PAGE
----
Digg: please split World and Business

I’ve been perplexed ever since Digg expanded beyond technology: why on earth are World and Business together?

Perhaps it’s very important world news that Pepsi has named a new chief exec. (Why the Digg community cares, I don’t understand.) But what does that have to do with the North Korean missile crisis?

While most people who drive care about oil prices, how, precisely, does that relate to the IRS and and “market leading EDA vendor Cadence Design Systems Inc?”

And while I’m happy to hear that the racist, genocidal leader of Iran has a blog, it seems a little odd next to a story on flight attire. (Or maybe not!)

Enough examples. They abound. The point is: would it have killed you, Kevin, to have had just one more category, and separate Business and World? I don’t think so.

Perhaps you were just worried about categories looking sparse and orphaned. Well, that obviously hasn’t happened.

Please split World and Business!

[tags] digg, kevin rose, world, business, news, social media, john koetsier [/tags]

6 CommentsLeave a comment

  • Thanks for bringing this up. I simply can’t get used to Digg’s organizational style (or lack thereof, really), which is why I hardly visit the site anymore. I’ll take Technorati tags and my RSS feeds over Digg any day!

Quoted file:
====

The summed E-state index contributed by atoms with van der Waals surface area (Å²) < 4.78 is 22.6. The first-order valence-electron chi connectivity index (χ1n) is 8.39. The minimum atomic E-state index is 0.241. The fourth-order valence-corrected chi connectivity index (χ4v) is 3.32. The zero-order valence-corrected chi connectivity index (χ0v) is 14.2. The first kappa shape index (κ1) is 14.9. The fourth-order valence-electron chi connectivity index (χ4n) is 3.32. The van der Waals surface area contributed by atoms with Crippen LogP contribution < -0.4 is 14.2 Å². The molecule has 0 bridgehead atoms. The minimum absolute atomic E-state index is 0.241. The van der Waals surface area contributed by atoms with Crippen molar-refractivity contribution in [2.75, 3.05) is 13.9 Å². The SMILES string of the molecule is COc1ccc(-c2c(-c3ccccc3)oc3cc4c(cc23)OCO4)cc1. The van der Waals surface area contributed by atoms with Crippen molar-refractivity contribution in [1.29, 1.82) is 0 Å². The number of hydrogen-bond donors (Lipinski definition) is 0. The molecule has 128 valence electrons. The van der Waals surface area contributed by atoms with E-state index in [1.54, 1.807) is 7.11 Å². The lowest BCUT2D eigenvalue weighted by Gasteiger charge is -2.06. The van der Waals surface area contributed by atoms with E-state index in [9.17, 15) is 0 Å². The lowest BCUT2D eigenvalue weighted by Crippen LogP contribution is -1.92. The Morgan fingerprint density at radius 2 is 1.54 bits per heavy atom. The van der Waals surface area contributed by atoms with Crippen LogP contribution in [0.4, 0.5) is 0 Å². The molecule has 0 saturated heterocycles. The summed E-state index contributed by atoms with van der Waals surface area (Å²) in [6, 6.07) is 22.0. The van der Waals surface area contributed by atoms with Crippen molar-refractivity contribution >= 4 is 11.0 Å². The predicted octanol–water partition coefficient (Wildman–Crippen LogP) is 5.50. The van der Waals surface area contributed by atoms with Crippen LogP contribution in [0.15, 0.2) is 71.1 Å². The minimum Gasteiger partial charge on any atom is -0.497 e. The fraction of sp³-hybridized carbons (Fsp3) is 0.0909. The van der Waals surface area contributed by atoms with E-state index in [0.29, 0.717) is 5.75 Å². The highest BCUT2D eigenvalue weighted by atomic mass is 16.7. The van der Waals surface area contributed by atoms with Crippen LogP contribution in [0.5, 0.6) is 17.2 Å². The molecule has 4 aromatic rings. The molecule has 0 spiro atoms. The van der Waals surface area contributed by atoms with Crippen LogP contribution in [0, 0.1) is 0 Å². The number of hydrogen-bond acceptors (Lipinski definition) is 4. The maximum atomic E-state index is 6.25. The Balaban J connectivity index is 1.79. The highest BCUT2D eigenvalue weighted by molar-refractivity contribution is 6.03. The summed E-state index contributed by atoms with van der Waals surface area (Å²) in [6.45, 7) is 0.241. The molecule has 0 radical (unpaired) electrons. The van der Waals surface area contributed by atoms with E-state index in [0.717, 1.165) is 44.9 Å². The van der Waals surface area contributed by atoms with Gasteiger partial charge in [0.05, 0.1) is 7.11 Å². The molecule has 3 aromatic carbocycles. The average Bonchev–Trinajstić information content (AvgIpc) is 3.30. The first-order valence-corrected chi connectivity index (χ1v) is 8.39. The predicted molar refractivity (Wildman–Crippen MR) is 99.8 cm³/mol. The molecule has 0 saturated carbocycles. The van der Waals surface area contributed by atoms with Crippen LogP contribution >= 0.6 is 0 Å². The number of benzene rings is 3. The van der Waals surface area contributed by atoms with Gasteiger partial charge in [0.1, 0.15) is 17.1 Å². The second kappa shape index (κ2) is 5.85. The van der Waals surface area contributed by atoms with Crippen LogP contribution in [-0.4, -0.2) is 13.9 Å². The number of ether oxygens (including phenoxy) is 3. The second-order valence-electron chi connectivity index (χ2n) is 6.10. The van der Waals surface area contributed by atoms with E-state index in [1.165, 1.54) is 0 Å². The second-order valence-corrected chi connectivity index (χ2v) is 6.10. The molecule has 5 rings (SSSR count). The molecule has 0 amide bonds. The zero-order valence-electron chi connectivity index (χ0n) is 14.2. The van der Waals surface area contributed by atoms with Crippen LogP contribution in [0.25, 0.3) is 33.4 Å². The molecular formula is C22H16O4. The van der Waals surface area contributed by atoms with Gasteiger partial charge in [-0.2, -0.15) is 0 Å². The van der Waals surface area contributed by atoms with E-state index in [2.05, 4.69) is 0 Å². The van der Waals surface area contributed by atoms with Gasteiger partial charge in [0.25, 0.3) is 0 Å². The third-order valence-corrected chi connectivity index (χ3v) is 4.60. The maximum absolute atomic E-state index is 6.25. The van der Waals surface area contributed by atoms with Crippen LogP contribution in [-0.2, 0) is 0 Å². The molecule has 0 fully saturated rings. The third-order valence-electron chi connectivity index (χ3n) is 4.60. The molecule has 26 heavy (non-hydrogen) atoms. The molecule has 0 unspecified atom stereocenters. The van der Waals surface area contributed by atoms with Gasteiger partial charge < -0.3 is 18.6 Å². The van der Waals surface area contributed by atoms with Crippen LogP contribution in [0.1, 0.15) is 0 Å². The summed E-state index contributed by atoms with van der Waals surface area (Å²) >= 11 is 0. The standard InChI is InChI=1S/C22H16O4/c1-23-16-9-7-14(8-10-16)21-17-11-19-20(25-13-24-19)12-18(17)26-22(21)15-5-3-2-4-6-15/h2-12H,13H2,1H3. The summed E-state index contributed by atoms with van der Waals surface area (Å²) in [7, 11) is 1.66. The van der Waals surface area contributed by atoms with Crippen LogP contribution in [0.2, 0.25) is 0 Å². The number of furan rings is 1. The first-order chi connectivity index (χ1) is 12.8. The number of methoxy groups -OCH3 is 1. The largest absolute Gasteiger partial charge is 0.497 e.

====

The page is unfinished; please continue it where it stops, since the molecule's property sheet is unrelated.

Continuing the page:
• Shamess: agree! I can’t say how many times I’ve looked for the right category (say … web?) and not found it!

    Robert: don’t most of the links from Digg go to blogs? It’d be interesting to do a study of that …

  • John;

    Indeed they do, but I think the model could be done better in order to take advantage of that clearly emerging sector. My thoughts are more along the lines of a Digg + Edgeio + Newsvine hybrid.

    As long as you have the ability to integrate user analytics (Digg model), the userbase shouldn’t be required to upload stories (Edgeio model). In turn, you take the most popular content and display it in a nice looking format, with additional features to make stories easier to find (Newsvine).

  • About the “Edgeio” model…

    Let’s say you come across something interesting and post it in your blog. You tag your post with a simple variable (in the case of Edgeio, “listing”), and the aggregator picks it up. You then receive a trackback so you (and your blog audience) can find the story…

    Okay, enough for now 🙂